By Joseph “Sonny” Scafetta, Jr.
As the Women’s National Basketball Association (WNBA) begins its 2023 season, the Notiziario profiles one of the league’s brightest stars, Elena Delle Donne who has roots in Abruzzo.
Elena Delle Donne was born in Wilmington, Delaware, on September 5, 1989. She is the third child of Ernest Delle Donne and his wife. Elena’s paternal grandmother was Elena Calvarese who had emigrated from Abruzzo. Elena fondly recalls Sunday evening dinners which a great uncle would prepare for her large family. Elena’s older sister, Elizabeth, is blind, deaf, mute, autistic, and afflicted with cerebral palsy. Elena cares for her during the off season. Elena’s older brother, Eugene, works with his father in the family real estate developing business.
Elena’s father is 6’6″ and her mother is 6’2″, so Elena grew to be 6’5″ tall. She played volleyball and basketball in an all-girls high school named Ursuline Academy in Wilmington. She led Ursuline to the 2007 state volleyball championship and three straight state basketball championships. As a result, she became the player most sought after by colleges.
When she graduated in 2008, she decided to enroll in the University of Delaware where she played volleyball during her first year. In her second year, she switched to play basketball. At the end of the season, she was voted Rookie of the Year and Player of the Year. Only one woman and no men had won both college honors before Elena. During her next year, she was diagnosed with Lyme disease which was caused by an infected tick that bit her in the family backyard. As a junior, she returned to lead the nation in scoring with an average of 28 points per game. In her senior year, Elena helped her team win the Colonial Athletic Association Conference Tournament.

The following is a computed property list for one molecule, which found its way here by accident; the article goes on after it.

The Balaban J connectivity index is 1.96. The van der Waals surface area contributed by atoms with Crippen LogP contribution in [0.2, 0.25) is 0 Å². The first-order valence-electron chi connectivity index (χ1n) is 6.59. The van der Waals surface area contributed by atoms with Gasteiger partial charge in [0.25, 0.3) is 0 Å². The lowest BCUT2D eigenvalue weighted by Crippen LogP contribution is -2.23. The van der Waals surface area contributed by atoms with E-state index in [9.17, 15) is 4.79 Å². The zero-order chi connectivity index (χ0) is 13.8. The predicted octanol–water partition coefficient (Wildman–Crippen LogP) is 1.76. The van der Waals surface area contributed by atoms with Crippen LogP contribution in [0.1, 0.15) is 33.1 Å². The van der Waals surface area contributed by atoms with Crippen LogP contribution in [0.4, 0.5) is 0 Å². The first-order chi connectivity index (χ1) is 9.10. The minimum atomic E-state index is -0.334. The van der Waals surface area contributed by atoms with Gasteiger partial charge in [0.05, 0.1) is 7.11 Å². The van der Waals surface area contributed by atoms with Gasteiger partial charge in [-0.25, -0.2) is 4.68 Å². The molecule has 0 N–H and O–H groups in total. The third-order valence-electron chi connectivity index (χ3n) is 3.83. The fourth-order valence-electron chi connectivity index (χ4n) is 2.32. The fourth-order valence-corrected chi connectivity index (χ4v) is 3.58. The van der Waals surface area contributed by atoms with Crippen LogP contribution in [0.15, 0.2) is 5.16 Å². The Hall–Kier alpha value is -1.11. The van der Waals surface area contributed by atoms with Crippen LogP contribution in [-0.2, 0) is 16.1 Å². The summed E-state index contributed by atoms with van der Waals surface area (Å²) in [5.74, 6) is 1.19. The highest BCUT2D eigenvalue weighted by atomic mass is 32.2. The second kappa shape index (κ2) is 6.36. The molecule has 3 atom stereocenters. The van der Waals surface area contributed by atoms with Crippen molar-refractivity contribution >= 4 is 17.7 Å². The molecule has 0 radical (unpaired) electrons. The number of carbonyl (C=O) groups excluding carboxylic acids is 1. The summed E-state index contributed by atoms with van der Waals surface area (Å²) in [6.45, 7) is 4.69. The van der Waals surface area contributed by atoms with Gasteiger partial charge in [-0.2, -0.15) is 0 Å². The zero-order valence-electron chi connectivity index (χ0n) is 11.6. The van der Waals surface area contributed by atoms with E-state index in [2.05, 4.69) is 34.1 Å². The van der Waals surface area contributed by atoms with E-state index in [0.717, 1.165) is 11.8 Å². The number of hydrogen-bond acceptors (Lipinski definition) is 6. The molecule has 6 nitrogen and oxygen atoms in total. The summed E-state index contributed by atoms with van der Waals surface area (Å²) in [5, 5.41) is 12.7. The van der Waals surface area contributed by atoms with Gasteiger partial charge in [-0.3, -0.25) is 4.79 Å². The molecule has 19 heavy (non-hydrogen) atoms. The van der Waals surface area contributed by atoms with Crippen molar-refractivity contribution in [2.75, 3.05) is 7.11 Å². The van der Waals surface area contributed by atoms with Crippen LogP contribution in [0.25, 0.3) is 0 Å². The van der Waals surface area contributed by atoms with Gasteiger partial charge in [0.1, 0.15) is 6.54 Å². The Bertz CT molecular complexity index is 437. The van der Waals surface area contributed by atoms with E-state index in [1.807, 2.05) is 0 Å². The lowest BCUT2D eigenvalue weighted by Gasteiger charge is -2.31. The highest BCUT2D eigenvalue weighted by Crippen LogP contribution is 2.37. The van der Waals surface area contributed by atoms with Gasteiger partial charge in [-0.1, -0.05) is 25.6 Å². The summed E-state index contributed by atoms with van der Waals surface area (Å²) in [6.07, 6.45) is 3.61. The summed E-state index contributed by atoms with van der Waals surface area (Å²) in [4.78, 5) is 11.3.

After graduation, she was selected second in the WNBA Draft by the Chicago Sky. At the end of the 2013 season, she was named Rookie of the Year. She missed most of the 2014 season due to a reoccurrence of Lyme disease. She returned to form in 2015, was the scoring champion with 23.4 points per game, and was named the WNBA Most Valuable Player (MVP). In 2016, she led her team to the playoffs but season-ending surgery on her right thumb kept her out of the playoffs. After she recovered, she helped the United States win the gold medal in women’s basketball at the Olympic Games in Rio de Janeiro.
With her four-year rookie contract expiring and with her approaching restricted free agent status, Elena was traded to the Washington Mystics in the 2017 off season. On November 3, 2017, she married Amanda Clifton at the Hempstead House in Sands Point, New York. They have no children. Due to the absence of a key player, the Mystics coach switched Elena from her usual position as a shooting guard to the starting power forward position where she led the team for the first time to the WNBA semi-final round which the team lost. When 2018 began, she helped the United States win the gold medal in the World Cup competition held throughout Spain. During the subsequent WNBA season, she led the Mystics to the final round for the first time, but unfortunately, they lost. In the 2019 season, she helped the Mystics become the number 1 seed in the WNBA playoffs which they won for the first time in franchise history. Also, Elena won the MVP award for the second time in her career. More importantly, she became the first woman to join the prestigious 50-40-90 club of players to make in one season 50% of her field goal shots, 40% of her three-point shots, and 90% of her free throws. Only nine men had previously achieved that feat. In 2020 and 2021, she sat out both seasons due to her vulnerability to COVID-19. Nevertheless, she was named to The W25 which is a list of the best 25 players during the WNBA’s first 25 years. In 2022, Elena played in her seventh All-Star Game. She looks forward to playing this coming season which begins on May 19,2023.
- en.wikipedia.org/wiki/Elena_Delle_Donne (accessed November 13, 2022)
- Voce Italiana, November 2022, at pages 1 & 8
- Daily Mail, November 13, 2017, at pages 1 & 2